In a modern world where people’s spare time is monopolised by smartphones, you could be forgiven for thinking our old traditional hobbies had been consigned to the past. But as Liam Hunt discovered, Notts is still stamping its name on a bygone passion. Welcome to the world of philately.
In a quiet corner of Nottingham city centre, tucked away from the hustle and bustle of the chain pubs and identical coffee shops, you’ll find one of Nottingham’s oldest businesses.
In 1942, at the height of the Second World War, the small shop opened on Wollaton Street to supply stamps to the armed forces.
Three quarters of a century on and Nottingham Stamp Centre is a hub for hobbyists and the only full-time shop of its kind in the East Midlands.
And its owner says philately – the collection and study of postage stamps – is not a bygone tradition because it is alive and kicking in Notts.
David Hardy has run the business for 20 months. But like previous owners wants to keep the shop largely unchanged. He says Notts is first class for stamp collecting.
“Philately has always been popular in Notts and at one point it had as many as five stamp shops, it also has a very strong philatelic society,” he said.
“I think it has a strong future in Notts, I’m planning to be here for the next 10 years, there appears to be no imminent decline in the area.
“Whilst the internet is a growing area for bringing younger generations into the hobby, a lot of people still want and need to see the stamps before they buy them.”
The Penny Black postage stamp: Famous but no golden ticket
- Famously the world’s first postage stamp
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David said: “The Penny Black is very popular but it is also common. It is well known because it was the first stamp. Most people like to own one and say they’ve got the earliest stamp.”
The future of philately appears to be in safe hands as David says he has even been contacted by children at local schools who have started after-school stamp clubs.
“There are some local youngsters collecting stamps, I’m told they are strong stamp collecting schools that run clubs usually every year and there are more boys and girls collecting this year for the first time.
“There is certainly still an interest from youngsters.”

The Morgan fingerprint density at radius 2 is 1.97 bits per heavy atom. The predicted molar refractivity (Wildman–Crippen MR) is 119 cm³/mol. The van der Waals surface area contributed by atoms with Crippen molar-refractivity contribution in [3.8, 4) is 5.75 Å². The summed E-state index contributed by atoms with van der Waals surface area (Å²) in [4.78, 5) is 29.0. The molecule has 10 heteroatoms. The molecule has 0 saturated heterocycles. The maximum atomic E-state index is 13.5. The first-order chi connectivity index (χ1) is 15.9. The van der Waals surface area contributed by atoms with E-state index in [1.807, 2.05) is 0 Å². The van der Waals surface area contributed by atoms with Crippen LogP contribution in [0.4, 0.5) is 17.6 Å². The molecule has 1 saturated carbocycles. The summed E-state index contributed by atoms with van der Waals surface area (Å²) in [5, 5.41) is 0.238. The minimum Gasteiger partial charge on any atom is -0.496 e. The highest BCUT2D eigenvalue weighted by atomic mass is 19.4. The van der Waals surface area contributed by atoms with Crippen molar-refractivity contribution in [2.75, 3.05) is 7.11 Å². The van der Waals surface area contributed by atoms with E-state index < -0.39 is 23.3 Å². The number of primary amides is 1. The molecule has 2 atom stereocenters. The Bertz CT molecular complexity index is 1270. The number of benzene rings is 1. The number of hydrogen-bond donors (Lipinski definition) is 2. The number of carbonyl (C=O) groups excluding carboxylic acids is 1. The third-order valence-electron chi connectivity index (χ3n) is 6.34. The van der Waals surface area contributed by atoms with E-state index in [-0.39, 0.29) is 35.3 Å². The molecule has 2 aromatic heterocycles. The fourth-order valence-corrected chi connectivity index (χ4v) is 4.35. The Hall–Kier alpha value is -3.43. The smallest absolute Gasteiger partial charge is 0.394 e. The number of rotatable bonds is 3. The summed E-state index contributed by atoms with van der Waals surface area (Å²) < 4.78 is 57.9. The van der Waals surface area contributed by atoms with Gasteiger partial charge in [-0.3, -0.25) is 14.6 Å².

Nottingham Stamp Centre houses hundreds of thousands of stamps, although David says he has never quite found the time to count them all.
He said: “People travel some distance to visit, and I get people travelling from Yorkshire, Northamptonshire, there are few stamp shops around the country.”
Notts is home to three philatelic societies; Nottinghamshire, Greater Nottingham Co-Operative and Radcliffe-on-Trent.
The Nottinghamshire Philatelic Society dates all the way back to 1913.
Honorary President and longest-serving member of the Nottinghamshire Philatelic Society, Allen Wood, said: “I think philately is fairing better in Notts as the three societies are still thriving and have been for a long time.
“Philately has always been popular in the area – Notts has been such a good home for stamps because there has been a history of it for a long long time, members have always continued along the same route.
“People can be proud of the fact that it has been going for so long and maintained its ability to attract people for well over 100 years, there are not many voluntary organisations that are over 100 years old.”
He added: “It is good to know that there are some youngsters who are still doing it and have been prised away from their smartphones.
“I think in the future what will happen is that young people drift away from it perhaps when they get girlfriends or partners and they come back to it later in life, their interest is always rekindled they never lose it totally.”
Allen says he too has collected stamps all his life since beginning as a youngster and has a very unique area of interest.
“My interests are Lesotho and I also collect Ethiopia, most collectors have a country or themes that they collect,” he added.
“There is a reason why I collect both these countries – I made contact with someone in Lesotho in 1967 who I have raised money for ever since and the reason I collect Ethiopia is because my brother at one time worked there.
“You will find most people have an interesting story or background as to why they collect that particular thing.”
David adds there is more to being a collector than people think.
“Collecting does get passed down from generation to generation, a non-collector doesn’t always understand collecting stamps.
“Collecting stamps can often be seen as boring but there is a lot of history and knowledge to gain by collecting – it certainly comes in handy during a quiz.
“Once a collector, always a collector.”